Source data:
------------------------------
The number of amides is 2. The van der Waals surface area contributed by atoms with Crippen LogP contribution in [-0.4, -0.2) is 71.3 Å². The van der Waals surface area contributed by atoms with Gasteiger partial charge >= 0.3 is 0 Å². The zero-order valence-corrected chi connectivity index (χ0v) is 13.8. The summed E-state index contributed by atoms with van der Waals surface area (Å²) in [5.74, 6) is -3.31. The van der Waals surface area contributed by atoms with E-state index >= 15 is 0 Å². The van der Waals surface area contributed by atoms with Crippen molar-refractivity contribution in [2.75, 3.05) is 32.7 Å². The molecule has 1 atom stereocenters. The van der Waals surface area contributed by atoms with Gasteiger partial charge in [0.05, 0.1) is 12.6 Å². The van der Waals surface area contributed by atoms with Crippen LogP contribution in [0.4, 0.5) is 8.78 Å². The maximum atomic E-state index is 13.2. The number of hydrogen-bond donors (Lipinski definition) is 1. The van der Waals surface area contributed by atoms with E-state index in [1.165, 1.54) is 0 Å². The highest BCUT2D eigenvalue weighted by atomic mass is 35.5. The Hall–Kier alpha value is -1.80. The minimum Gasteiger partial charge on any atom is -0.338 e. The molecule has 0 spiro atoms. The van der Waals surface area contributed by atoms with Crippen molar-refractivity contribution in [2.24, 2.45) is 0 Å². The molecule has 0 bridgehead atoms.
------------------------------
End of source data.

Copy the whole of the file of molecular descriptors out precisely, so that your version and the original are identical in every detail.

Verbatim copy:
The number of amides is 2. The van der Waals surface area contributed by atoms with Crippen LogP contribution in [-0.4, -0.2) is 71.3 Å². The van der Waals surface area contributed by atoms with Gasteiger partial charge >= 0.3 is 0 Å². The zero-order valence-corrected chi connectivity index (χ0v) is 13.8. The summed E-state index contributed by atoms with van der Waals surface area (Å²) in [5.74, 6) is -3.31. The van der Waals surface area contributed by atoms with E-state index >= 15 is 0 Å². The van der Waals surface area contributed by atoms with Crippen molar-refractivity contribution in [2.75, 3.05) is 32.7 Å². The molecule has 1 atom stereocenters. The van der Waals surface area contributed by atoms with Gasteiger partial charge in [0.05, 0.1) is 12.6 Å². The van der Waals surface area contributed by atoms with Crippen LogP contribution in [0.4, 0.5) is 8.78 Å². The maximum atomic E-state index is 13.2. The number of hydrogen-bond donors (Lipinski definition) is 1. The van der Waals surface area contributed by atoms with E-state index in [1.165, 1.54) is 0 Å². The highest BCUT2D eigenvalue weighted by atomic mass is 35.5. The Hall–Kier alpha value is -1.80. The minimum Gasteiger partial charge on any atom is -0.338 e. The molecule has 0 spiro atoms. The van der Waals surface area contributed by atoms with Crippen molar-refractivity contribution in [2.24, 2.45) is 0 Å². The molecule has 0 bridgehead atoms.